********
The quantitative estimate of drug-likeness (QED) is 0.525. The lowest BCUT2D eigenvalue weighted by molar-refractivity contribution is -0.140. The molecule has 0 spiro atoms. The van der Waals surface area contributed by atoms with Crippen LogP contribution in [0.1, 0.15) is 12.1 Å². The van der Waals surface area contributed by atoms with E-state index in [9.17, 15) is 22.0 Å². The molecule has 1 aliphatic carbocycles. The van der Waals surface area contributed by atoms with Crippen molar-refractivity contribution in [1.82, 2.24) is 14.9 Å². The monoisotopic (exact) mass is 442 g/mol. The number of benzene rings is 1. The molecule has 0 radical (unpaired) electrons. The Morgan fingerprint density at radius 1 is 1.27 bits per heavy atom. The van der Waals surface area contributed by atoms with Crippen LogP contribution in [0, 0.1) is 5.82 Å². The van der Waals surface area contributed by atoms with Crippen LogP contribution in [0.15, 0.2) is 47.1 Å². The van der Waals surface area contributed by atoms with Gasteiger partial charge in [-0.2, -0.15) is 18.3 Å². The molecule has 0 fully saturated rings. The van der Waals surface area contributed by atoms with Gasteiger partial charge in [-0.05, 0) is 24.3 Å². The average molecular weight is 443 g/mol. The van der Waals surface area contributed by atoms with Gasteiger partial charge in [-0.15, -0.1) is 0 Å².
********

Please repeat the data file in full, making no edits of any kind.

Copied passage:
The quantitative estimate of drug-likeness (QED) is 0.525. The lowest BCUT2D eigenvalue weighted by molar-refractivity contribution is -0.140. The molecule has 0 spiro atoms. The van der Waals surface area contributed by atoms with Crippen LogP contribution in [0.1, 0.15) is 12.1 Å². The van der Waals surface area contributed by atoms with E-state index in [9.17, 15) is 22.0 Å². The molecule has 1 aliphatic carbocycles. The van der Waals surface area contributed by atoms with Crippen molar-refractivity contribution in [1.82, 2.24) is 14.9 Å². The monoisotopic (exact) mass is 442 g/mol. The number of benzene rings is 1. The molecule has 0 radical (unpaired) electrons. The Morgan fingerprint density at radius 1 is 1.27 bits per heavy atom. The van der Waals surface area contributed by atoms with Crippen LogP contribution in [0, 0.1) is 5.82 Å². The van der Waals surface area contributed by atoms with Crippen LogP contribution in [0.15, 0.2) is 47.1 Å². The van der Waals surface area contributed by atoms with Gasteiger partial charge in [-0.2, -0.15) is 18.3 Å². The molecule has 0 fully saturated rings. The van der Waals surface area contributed by atoms with Gasteiger partial charge in [-0.05, 0) is 24.3 Å². The average molecular weight is 443 g/mol. The van der Waals surface area contributed by atoms with Gasteiger partial charge in [-0.15, -0.1) is 0 Å².